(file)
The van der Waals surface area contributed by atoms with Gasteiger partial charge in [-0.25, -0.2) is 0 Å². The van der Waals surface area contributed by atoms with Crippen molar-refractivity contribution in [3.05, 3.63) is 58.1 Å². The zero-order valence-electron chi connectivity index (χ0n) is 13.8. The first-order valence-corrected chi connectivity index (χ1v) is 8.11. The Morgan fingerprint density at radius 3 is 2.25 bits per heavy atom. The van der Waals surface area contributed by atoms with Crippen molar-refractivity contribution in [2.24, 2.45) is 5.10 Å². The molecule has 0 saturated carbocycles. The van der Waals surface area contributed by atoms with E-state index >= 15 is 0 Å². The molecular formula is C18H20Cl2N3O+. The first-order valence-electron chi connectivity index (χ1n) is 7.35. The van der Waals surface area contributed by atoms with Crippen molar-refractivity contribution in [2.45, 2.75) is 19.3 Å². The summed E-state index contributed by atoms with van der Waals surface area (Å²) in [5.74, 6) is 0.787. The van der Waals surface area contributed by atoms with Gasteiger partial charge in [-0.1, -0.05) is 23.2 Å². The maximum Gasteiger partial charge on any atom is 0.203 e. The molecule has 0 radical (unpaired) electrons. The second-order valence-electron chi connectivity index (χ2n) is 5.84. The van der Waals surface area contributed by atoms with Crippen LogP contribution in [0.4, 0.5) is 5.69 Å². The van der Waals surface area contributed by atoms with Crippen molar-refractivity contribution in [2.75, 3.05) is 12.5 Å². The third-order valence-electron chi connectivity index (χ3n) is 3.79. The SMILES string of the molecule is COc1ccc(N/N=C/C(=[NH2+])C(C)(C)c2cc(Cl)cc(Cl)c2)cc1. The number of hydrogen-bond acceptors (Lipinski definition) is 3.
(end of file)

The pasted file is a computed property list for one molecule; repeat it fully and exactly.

The van der Waals surface area contributed by atoms with Gasteiger partial charge in [-0.25, -0.2) is 0 Å². The van der Waals surface area contributed by atoms with Crippen molar-refractivity contribution in [3.05, 3.63) is 58.1 Å². The zero-order valence-electron chi connectivity index (χ0n) is 13.8. The first-order valence-corrected chi connectivity index (χ1v) is 8.11. The Morgan fingerprint density at radius 3 is 2.25 bits per heavy atom. The van der Waals surface area contributed by atoms with Crippen molar-refractivity contribution in [2.24, 2.45) is 5.10 Å². The molecule has 0 saturated carbocycles. The van der Waals surface area contributed by atoms with E-state index >= 15 is 0 Å². The molecular formula is C18H20Cl2N3O+. The first-order valence-electron chi connectivity index (χ1n) is 7.35. The van der Waals surface area contributed by atoms with Crippen molar-refractivity contribution in [2.45, 2.75) is 19.3 Å². The summed E-state index contributed by atoms with van der Waals surface area (Å²) in [5.74, 6) is 0.787. The van der Waals surface area contributed by atoms with Gasteiger partial charge in [-0.1, -0.05) is 23.2 Å². The maximum Gasteiger partial charge on any atom is 0.203 e. The molecule has 0 radical (unpaired) electrons. The second-order valence-electron chi connectivity index (χ2n) is 5.84. The van der Waals surface area contributed by atoms with Crippen LogP contribution in [0.4, 0.5) is 5.69 Å². The van der Waals surface area contributed by atoms with Crippen molar-refractivity contribution in [2.75, 3.05) is 12.5 Å². The third-order valence-electron chi connectivity index (χ3n) is 3.79. The SMILES string of the molecule is COc1ccc(N/N=C/C(=[NH2+])C(C)(C)c2cc(Cl)cc(Cl)c2)cc1. The number of hydrogen-bond acceptors (Lipinski definition) is 3.